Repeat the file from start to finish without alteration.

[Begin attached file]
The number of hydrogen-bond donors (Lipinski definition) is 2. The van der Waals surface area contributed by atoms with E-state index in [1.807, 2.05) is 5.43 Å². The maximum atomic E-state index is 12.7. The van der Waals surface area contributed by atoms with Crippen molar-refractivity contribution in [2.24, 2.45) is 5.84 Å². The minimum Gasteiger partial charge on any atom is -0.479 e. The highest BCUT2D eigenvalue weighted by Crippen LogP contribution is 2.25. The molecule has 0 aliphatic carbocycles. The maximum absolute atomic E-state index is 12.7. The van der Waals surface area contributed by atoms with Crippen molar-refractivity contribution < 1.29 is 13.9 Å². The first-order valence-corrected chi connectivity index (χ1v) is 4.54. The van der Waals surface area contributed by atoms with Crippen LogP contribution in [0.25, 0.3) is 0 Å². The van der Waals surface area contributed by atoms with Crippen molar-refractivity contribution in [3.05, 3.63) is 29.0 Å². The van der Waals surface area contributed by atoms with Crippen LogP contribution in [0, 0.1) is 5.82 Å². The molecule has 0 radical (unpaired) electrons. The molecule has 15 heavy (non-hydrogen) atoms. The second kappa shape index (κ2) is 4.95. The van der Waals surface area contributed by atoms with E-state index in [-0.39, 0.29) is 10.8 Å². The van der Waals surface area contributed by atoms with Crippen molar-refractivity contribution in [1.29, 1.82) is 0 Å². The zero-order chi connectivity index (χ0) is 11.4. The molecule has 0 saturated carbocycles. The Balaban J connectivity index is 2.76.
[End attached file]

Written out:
The number of hydrogen-bond donors (Lipinski definition) is 2. The van der Waals surface area contributed by atoms with E-state index in [1.807, 2.05) is 5.43 Å². The maximum atomic E-state index is 12.7. The van der Waals surface area contributed by atoms with Crippen molar-refractivity contribution in [2.24, 2.45) is 5.84 Å². The minimum Gasteiger partial charge on any atom is -0.479 e. The highest BCUT2D eigenvalue weighted by Crippen LogP contribution is 2.25. The molecule has 0 aliphatic carbocycles. The maximum absolute atomic E-state index is 12.7. The van der Waals surface area contributed by atoms with Crippen molar-refractivity contribution < 1.29 is 13.9 Å². The first-order valence-corrected chi connectivity index (χ1v) is 4.54. The van der Waals surface area contributed by atoms with Crippen LogP contribution in [0.25, 0.3) is 0 Å². The van der Waals surface area contributed by atoms with Crippen molar-refractivity contribution in [3.05, 3.63) is 29.0 Å². The van der Waals surface area contributed by atoms with Crippen LogP contribution in [0, 0.1) is 5.82 Å². The molecule has 0 radical (unpaired) electrons. The molecule has 15 heavy (non-hydrogen) atoms. The second kappa shape index (κ2) is 4.95. The van der Waals surface area contributed by atoms with E-state index in [-0.39, 0.29) is 10.8 Å². The van der Waals surface area contributed by atoms with Crippen molar-refractivity contribution in [1.29, 1.82) is 0 Å². The zero-order chi connectivity index (χ0) is 11.4. The molecule has 0 saturated carbocycles. The Balaban J connectivity index is 2.76.